So I just want post a hypothetical here, I'm not taking sides, and I don't want this to turn into a debate on ethics. It's just an academic question. I'm asking it here because I don't actually have anyway to contact professors Cohen or Tabarrok. I simply noticed a numbers issue, and I don't really have enough confidence to ask my economics professor at school, since the issue may be a little bit touchy. I think it's a reasonable question but I may be wrong.
In the development economics course, we are introduced to Amartya Sen, who poses the idea of the Missing women (basically there is a ratio of .94 to 1 women to men in China, and if theses were equal there would be 100 million more women). However I noticed there is a ration of 1.05 to 1 women to men in the USA, so (note I'm a little awful at stats, in fact I can't wait for the econometrics course here on MRU) would that mean there are roughly 100 million missing men in the USA? Anyway, even if my mathematical understanding is off, at 1.05/1 the ratio implies a slight skew towards women in the USA (just like 0.94/1 implies a slight skew to Men in China), so by the same logic as applied to the Chinese scenario, there are some men missing in America which would make a parity.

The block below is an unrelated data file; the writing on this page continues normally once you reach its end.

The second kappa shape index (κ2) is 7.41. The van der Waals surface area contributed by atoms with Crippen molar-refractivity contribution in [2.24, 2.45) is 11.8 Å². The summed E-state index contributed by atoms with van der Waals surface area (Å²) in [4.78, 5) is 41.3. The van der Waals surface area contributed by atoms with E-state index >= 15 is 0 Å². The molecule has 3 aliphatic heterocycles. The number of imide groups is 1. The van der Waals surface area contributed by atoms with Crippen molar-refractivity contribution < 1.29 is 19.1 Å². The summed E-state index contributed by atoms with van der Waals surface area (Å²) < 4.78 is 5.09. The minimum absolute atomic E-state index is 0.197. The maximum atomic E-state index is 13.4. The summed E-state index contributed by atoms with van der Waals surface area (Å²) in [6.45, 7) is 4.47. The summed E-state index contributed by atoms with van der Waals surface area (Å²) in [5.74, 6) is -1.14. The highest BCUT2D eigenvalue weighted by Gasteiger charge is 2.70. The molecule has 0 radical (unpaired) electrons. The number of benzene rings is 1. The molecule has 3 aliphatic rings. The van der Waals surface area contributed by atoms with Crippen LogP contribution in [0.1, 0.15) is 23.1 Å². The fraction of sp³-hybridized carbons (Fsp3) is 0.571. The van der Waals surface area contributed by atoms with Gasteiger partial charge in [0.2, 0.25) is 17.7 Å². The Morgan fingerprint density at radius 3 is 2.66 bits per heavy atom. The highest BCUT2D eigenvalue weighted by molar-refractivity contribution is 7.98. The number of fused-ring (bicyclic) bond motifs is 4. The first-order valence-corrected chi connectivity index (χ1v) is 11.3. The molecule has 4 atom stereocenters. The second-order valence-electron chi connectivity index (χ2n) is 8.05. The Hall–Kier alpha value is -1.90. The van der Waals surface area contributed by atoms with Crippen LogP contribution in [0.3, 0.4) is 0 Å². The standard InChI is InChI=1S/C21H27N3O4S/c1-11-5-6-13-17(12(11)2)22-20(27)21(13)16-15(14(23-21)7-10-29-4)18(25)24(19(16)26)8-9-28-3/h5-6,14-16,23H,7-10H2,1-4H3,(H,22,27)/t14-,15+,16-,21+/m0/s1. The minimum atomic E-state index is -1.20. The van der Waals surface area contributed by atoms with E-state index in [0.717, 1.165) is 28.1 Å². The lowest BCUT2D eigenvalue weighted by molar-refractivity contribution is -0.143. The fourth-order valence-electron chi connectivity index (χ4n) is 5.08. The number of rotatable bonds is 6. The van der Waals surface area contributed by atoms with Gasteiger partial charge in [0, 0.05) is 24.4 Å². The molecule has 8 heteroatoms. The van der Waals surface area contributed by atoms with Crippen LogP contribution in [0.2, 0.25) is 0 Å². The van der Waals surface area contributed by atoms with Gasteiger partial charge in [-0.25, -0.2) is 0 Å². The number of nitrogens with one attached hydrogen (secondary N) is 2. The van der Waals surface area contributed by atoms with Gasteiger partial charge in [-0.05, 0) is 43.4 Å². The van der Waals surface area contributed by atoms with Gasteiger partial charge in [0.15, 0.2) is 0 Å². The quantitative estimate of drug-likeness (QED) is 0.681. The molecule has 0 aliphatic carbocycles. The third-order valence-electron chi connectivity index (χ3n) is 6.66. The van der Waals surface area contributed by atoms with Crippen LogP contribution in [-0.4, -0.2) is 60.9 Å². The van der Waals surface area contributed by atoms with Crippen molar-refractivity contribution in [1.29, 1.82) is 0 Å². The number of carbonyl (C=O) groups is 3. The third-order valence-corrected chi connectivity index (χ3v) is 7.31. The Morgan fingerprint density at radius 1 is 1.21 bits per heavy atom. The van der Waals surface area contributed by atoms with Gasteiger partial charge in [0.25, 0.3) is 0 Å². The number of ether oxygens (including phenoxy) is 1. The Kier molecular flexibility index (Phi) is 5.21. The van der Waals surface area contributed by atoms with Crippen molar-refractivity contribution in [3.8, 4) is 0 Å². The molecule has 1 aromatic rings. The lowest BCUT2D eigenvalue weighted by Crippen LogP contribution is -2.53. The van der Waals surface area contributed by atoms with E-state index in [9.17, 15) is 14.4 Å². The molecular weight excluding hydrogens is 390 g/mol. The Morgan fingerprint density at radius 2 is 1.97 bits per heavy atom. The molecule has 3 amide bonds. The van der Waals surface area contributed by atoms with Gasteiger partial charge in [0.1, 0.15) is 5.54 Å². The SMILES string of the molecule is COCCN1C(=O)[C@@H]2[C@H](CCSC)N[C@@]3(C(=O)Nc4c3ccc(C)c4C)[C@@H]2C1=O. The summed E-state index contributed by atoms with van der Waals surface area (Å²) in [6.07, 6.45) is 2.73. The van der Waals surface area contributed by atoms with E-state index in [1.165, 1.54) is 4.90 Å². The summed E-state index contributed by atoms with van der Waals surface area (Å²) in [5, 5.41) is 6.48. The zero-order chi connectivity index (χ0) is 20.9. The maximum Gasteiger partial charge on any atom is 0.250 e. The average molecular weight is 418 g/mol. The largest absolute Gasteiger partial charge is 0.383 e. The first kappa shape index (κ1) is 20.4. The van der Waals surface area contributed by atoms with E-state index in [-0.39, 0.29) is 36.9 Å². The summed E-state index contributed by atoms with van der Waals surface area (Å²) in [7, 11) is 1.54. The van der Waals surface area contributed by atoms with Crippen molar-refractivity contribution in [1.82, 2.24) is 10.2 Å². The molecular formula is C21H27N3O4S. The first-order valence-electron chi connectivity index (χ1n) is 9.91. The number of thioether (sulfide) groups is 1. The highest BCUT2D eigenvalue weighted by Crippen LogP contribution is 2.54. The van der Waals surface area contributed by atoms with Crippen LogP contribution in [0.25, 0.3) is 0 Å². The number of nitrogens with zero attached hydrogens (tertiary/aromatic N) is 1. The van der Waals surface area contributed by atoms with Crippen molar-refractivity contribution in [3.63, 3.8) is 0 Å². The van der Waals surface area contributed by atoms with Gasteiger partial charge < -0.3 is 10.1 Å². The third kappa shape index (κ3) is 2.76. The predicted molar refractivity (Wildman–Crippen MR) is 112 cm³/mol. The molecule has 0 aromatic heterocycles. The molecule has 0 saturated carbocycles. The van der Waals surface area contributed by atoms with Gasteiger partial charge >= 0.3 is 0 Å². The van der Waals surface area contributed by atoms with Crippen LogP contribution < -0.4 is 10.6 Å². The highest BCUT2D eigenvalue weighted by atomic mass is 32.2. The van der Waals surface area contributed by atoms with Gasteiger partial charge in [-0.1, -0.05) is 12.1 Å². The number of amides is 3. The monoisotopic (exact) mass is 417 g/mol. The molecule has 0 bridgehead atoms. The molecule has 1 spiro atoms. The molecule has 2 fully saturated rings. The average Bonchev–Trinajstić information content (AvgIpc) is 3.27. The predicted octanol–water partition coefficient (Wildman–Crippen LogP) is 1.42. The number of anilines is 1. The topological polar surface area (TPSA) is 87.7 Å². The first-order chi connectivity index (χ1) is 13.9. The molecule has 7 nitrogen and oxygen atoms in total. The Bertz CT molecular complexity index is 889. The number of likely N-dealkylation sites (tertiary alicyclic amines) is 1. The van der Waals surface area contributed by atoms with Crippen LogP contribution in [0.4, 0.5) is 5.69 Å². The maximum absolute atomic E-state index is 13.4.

So, is there any research on that topic? Or maybe the research on Missing Women in China could somehow be used to understand the potential topic of Missing Men in America?
Anyway, sorry if I upset anyone with this question, I'm not really sure who else to ask.
Thanks So Much for your time.